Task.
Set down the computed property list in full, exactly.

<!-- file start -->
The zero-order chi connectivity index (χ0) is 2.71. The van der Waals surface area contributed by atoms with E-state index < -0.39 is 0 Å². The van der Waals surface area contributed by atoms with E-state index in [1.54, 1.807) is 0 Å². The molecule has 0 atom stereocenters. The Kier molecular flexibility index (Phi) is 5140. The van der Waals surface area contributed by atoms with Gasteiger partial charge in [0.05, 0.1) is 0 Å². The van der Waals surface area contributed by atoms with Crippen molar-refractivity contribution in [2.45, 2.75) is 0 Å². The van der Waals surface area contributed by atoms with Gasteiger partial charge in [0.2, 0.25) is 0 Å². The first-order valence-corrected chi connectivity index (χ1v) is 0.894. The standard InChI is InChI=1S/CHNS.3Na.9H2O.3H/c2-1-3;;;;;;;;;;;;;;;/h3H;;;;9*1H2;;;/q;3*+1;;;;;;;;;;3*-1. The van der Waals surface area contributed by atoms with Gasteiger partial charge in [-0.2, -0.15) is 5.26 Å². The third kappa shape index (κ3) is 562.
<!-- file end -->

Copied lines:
The zero-order chi connectivity index (χ0) is 2.71. The van der Waals surface area contributed by atoms with E-state index < -0.39 is 0 Å². The van der Waals surface area contributed by atoms with E-state index in [1.54, 1.807) is 0 Å². The molecule has 0 atom stereocenters. The Kier molecular flexibility index (Phi) is 5140. The van der Waals surface area contributed by atoms with Gasteiger partial charge in [0.05, 0.1) is 0 Å². The van der Waals surface area contributed by atoms with Crippen molar-refractivity contribution in [2.45, 2.75) is 0 Å². The van der Waals surface area contributed by atoms with Gasteiger partial charge in [0.2, 0.25) is 0 Å². The first-order valence-corrected chi connectivity index (χ1v) is 0.894. The standard InChI is InChI=1S/CHNS.3Na.9H2O.3H/c2-1-3;;;;;;;;;;;;;;;/h3H;;;;9*1H2;;;/q;3*+1;;;;;;;;;;3*-1. The van der Waals surface area contributed by atoms with Gasteiger partial charge in [-0.2, -0.15) is 5.26 Å². The third kappa shape index (κ3) is 562.